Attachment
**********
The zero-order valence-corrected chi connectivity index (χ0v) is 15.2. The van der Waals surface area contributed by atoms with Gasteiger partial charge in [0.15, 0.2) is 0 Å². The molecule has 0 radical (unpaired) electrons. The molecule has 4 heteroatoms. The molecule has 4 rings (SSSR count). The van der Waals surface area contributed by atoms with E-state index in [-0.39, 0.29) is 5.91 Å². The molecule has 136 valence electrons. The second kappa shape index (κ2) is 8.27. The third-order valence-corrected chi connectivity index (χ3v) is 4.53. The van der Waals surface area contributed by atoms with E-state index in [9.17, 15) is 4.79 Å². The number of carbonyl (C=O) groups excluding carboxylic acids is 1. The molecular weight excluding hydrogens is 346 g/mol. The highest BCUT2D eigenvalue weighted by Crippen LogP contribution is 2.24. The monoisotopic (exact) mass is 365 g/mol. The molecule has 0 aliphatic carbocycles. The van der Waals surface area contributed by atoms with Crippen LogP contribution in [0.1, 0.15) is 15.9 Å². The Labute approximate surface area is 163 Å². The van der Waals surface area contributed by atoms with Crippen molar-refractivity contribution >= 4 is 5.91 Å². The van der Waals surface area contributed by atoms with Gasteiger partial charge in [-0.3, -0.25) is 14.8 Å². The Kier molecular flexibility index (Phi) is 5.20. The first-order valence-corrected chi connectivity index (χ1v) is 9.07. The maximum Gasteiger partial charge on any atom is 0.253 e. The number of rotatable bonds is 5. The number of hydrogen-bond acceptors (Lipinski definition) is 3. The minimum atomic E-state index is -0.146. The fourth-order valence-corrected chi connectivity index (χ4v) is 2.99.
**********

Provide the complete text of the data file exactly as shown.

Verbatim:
The zero-order valence-corrected chi connectivity index (χ0v) is 15.2. The van der Waals surface area contributed by atoms with Gasteiger partial charge in [0.15, 0.2) is 0 Å². The molecule has 0 radical (unpaired) electrons. The molecule has 4 heteroatoms. The molecule has 4 rings (SSSR count). The van der Waals surface area contributed by atoms with E-state index in [-0.39, 0.29) is 5.91 Å². The molecule has 136 valence electrons. The second kappa shape index (κ2) is 8.27. The third-order valence-corrected chi connectivity index (χ3v) is 4.53. The van der Waals surface area contributed by atoms with E-state index in [9.17, 15) is 4.79 Å². The number of carbonyl (C=O) groups excluding carboxylic acids is 1. The molecular weight excluding hydrogens is 346 g/mol. The highest BCUT2D eigenvalue weighted by Crippen LogP contribution is 2.24. The monoisotopic (exact) mass is 365 g/mol. The molecule has 0 aliphatic carbocycles. The van der Waals surface area contributed by atoms with Crippen LogP contribution in [0.1, 0.15) is 15.9 Å². The Labute approximate surface area is 163 Å². The van der Waals surface area contributed by atoms with Crippen molar-refractivity contribution >= 4 is 5.91 Å². The van der Waals surface area contributed by atoms with Gasteiger partial charge in [-0.3, -0.25) is 14.8 Å². The Kier molecular flexibility index (Phi) is 5.20. The first-order valence-corrected chi connectivity index (χ1v) is 9.07. The maximum Gasteiger partial charge on any atom is 0.253 e. The number of rotatable bonds is 5. The number of hydrogen-bond acceptors (Lipinski definition) is 3. The minimum atomic E-state index is -0.146. The fourth-order valence-corrected chi connectivity index (χ4v) is 2.99.